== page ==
## Answers to exercises

##### Exercise 1
$$\lim\limits_{x\to 0} \dfrac{\tan x}{x} = \lim\limits_{x\to 0}\Bigl(\dfrac{\sin x}{x}\times \dfrac{1}{\cos x}\Bigr) = 1\times 1 = 1$$.
##### Exercise 2
$$\lim\limits_{x\to 0} \dfrac{\sin 3x+\sin 7x}{5x} = \lim\limits_{x\to 0} \Bigl(\dfrac{3}{5}\times\dfrac{\sin 3x}{3x}\Bigr) + \lim\limits_{x\to 0} \Bigl(\dfrac{7}{5}\times\dfrac{\sin 7x}{7x}\Bigr) = \dfrac{3}{5}+\dfrac{7}{5} = 2$$.
##### Exercise 3
1. Multiplying top and bottom by $$1+\cos x$$ gives $\lim_{x\to 0} \dfrac{1-\cos x}{x^2} = \lim_{x\to 0} \dfrac{\sin^2x}{x^2(1+\cos x)} = \Bigl(\lim_{x\to 0}\dfrac{\sin x}{x}\Bigr)^2 \times \Bigl(\lim_{x\to 0} \dfrac{1}{1+\cos x}\Bigr) = \dfrac{1}{2}.$
2. Hence, for small $$x$$, we have $\dfrac{1-\cos x}{x^2} \approx \dfrac{1}{2},$ and so $$\cos x \approx 1-\dfrac{1}{2}x^2$$.
##### Exercise 4
1. We use two compound-angle formulas: \begin{align*} \cos(A-B) &= \cos A\,\cos B + \sin A\,\sin B \\ \cos(A+B) &= \cos A\,\cos B - \sin A\,\sin B. \end{align*} Let $$C=A+B$$ and $$D=A-B$$. Then $$A=\dfrac{1}{2}(C+D)$$ and $$B=\dfrac{1}{2}(C-D)$$. So it follows that $\cos C - \cos D = -2\,\sin A\,\sin B = -2\,\sin\Bigl(\dfrac{C+D}{2}\Bigr)\,\sin\Bigl(\dfrac{C-D}{2}\Bigr).$
2. \begin{align*} \dfrac{d}{dx} (\cos x) &= \lim_{h\to 0} \dfrac{\cos(x+h)-\cos x}{h} \\ &= \lim_{h\to 0} \dfrac{-2\,\sin(x+\dfrac{h}{2})\,\sin\dfrac{h}{2}}{h} \\ &= -\Bigl(\lim_{h\to 0} \,\sin\bigl(x+\dfrac{h}{2}\bigr)\Bigr) \times \Bigl(\lim_{h\to 0} \dfrac{\sin\dfrac{h}{2}}{\dfrac{h}{2}}\Bigr) = -\sin x. \end{align*}
##### Exercise 5
$$\dfrac{d}{dx}(\tan x) = \dfrac{d}{dx}\Bigl( \dfrac{\sin x}{\cos x} \Bigr) = \dfrac{\cos^2x +\sin^2x}{\cos^2x} = \dfrac{1}{\cos^2 x} = \sec^2 x$$.
##### Exercise 6
1. $$\dfrac{d}{dx} (\operatorname{cosec} x) = \dfrac{d}{dx}(\sin x)^{-1} = -1(\sin x)^{-2} \times \cos x = -\dfrac{\cos x}{\sin^2 x} = -\operatorname{cosec} x\,\cot x$$.
2. $$\dfrac{d}{dx} (\sec x) = \dfrac{d}{dx}(\cos x)^{-1} = -1(\cos x)^{-2}\times -\sin x = \dfrac{\sin x}{\cos^2 x} = \tan x\,\sec x$$.
3. $$\dfrac{d}{dx} (\cot x) = \dfrac{d}{dx}\Bigl(\dfrac{\cos x}{\sin x}\Bigr) = \dfrac{-\sin^2x-\cos^2x}{\sin^2x}= -\operatorname{cosec}^2 x$$.
##### Exercise 7
\begin{align*} \dfrac{d}{dx} \log_e\Bigl(\dfrac{1+\sin x}{\cos x}\Bigr) &= \dfrac{d}{dx}\bigl(\log_e(1+\sin x) - \log_e(\cos x)\bigr) \\ &= \dfrac{\cos x}{1+\sin x} + \dfrac{\sin x}{\cos x} = \dfrac{\cos^2x + \sin^2x + \sin x}{(1+\sin x)\,\cos x} \\ &= \dfrac{1+\sin x}{(1+\sin x)\,\cos x} = \dfrac{1}{\cos x} = \sec x. \end{align*}
##### Exercise 8

The derivative of the function is

$\dfrac{dy}{dx} = \dfrac{d}{dx} \Bigl(\dfrac{\sin x}{3+4\cos x}\Bigr) = \dfrac{3\cos x + 4}{(3+4\cos x)^2}.$

Since $$\cos x \geq -1$$, it follows that $$\dfrac{dy}{dx} > 0$$ whenever $$3 + 4\cos x \neq 0$$. Hence, $$y$$ is an increasing function wherever it is defined.

##### Exercise 9

The perimeter of the triangle is $$P = 2a + 2a\cos \theta = 2a(1+\cos\theta)$$, so

$a = \dfrac{P}{2(1+\cos\theta)}.$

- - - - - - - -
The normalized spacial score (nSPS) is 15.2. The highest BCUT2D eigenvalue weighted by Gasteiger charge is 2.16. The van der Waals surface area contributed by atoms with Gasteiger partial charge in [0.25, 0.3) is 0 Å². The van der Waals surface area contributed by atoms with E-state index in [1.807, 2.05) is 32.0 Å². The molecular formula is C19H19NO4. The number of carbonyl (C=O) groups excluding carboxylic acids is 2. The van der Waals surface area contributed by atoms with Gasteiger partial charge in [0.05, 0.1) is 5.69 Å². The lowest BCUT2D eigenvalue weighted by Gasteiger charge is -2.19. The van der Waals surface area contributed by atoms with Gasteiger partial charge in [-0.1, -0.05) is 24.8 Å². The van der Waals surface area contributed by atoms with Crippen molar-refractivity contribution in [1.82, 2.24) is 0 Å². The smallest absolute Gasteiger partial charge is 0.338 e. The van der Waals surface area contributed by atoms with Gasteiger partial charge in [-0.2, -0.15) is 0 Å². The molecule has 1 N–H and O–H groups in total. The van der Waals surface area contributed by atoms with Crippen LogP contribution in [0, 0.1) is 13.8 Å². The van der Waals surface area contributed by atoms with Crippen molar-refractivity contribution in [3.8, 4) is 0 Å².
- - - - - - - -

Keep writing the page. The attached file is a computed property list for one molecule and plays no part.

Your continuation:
The area of the triangle is

$A = \dfrac{1}{2}\,\bigl(2a\cos \theta\bigr)\,\bigl(a\,\sin \theta\bigr) = a^2\cos\theta\,\sin\theta = \dfrac{1}{2}a^2\sin 2\theta.$

Substituting for $$a$$ gives

$A = \dfrac{P^2\sin2\theta}{8(1+\cos\theta)^2}.$

We want to find $$\theta$$ in the range 0 to $$\dfrac{\pi}{2}$$ such that $$\dfrac{dA}{d\theta} = 0$$. By the quotient rule, if $$\dfrac{dA}{d\theta} = 0$$, then

$16P^2\cos2\theta\,(1+\cos\theta)^2 + 16P^2\sin2\theta\,(1 + \cos\theta)\,\sin\theta = 0.$

It follows after some calculation that $$(1 + \cos\theta)^2(2\cos\theta - 1) = 0$$. So $$\cos\theta = -1$$ or $$\cos\theta = \dfrac{1}{2}$$. Hence, for $$0 < \theta < \dfrac{\pi}{2}$$, the only solution is $$\theta = \dfrac{\pi}{3}$$. The triangle is equilateral.

##### Exercise 10
1. $$\displaystyle \int_{\frac{\pi}{6}}^\frac{\pi}{3} (\sin 2x + \cos 3x)\, dx = \Bigl[-\dfrac{1}{2}\cos 2x + \dfrac{1}{3} \sin 3x \Bigr]_{\frac{\pi}{6}}^\frac{\pi}{3} = \dfrac{1}{6}$$.
2. We have $$\dfrac{d}{dx} (x\,\sin x) = \sin x + x\,\cos x$$. Hence $\int_0^{\frac{\pi}{2}} x\,\cos x\, dx = \Bigl[x\,\sin x\Bigr]_{0}^\frac{\pi}{2} - \int_0^{\frac{\pi}{2}} \sin x\, dx = \dfrac{\pi}{2}-1.$
3. $$\displaystyle \int \tan^2 x\, dx = \int \bigl(\sec^2 x - 1\bigr)\, dx = \tan x - x + C$$.
##### Exercise 11

We have $$\sin^2\theta = \dfrac{1}{2}(1-\cos 2\theta)$$, and so

$\int \sin^2\theta\, d\theta = \dfrac{1}{2}\Bigl(\theta - \dfrac{1}{2}\sin 2\theta\Bigr) + C.$
##### Exercise 12

Since the period is $$\pi \sqrt{2}$$, we have $$\dfrac{2\pi}{n} = \pi\sqrt{2}$$, so $$n=\sqrt{2}$$. The amplitude is $$C=2$$. Hence, from $$v^2=n^2(C^2-x^2)$$, when $$x=0$$, $$v=\pm 2\sqrt{2}$$. Thus the speed is $$2\sqrt{2}$$ m/s.

##### Exercise 13

1. This restricted function has domain $$[0,\pi]$$ and range $$[-1,1]$$. So its inverse has domain $$[-1,1]$$ and range $$[0,\pi]$$.
2. Graphs of inverse cosine of minus x and minus inverse cosine of x showing one is a translation of the other.

3. Detailed description
Since $$\cos \dfrac{\pi}{3} = \dfrac{1}{2}$$, we have $$\cos^{-1}(\dfrac{1}{2}) = \dfrac{\pi}{3}$$ and so $$\cos^{-1}(-\dfrac{1}{2}) = \pi - \cos^{-1}(\dfrac{1}{2}) = \pi - \dfrac{\pi}{3} = \dfrac{2\pi}{3}$$.
4. Let $$y = \cos^{-1}x$$. Then $$x = \cos y$$, and so $\dfrac{dx}{dy} = -\sin y = -\sqrt{1 - \cos^2 y} = -\sqrt{1 - x^2}.$ (Note that $$0 \leq y \leq \pi$$ and so $$0 \leq \sin y \leq 1$$.) Hence, $\dfrac{dy}{dx} = -\dfrac{1}{\sqrt{1 - x^2}}.$
5. Let $$f(x) = \sin^{-1}x + \cos^{-1}x$$, for $$x \in [-1, 1]$$. Then $f'(x) = \dfrac{1}{\sqrt{1-x^2}}- \dfrac{1}{\sqrt{1-x^2}} = 0.$ So $$f(x) = C$$, for some constant $$C$$. Now $$f(0)=\dfrac{\pi}{2}$$ and so $$\sin^{-1} x + \cos^{-1} x = \dfrac{\pi}{2}$$.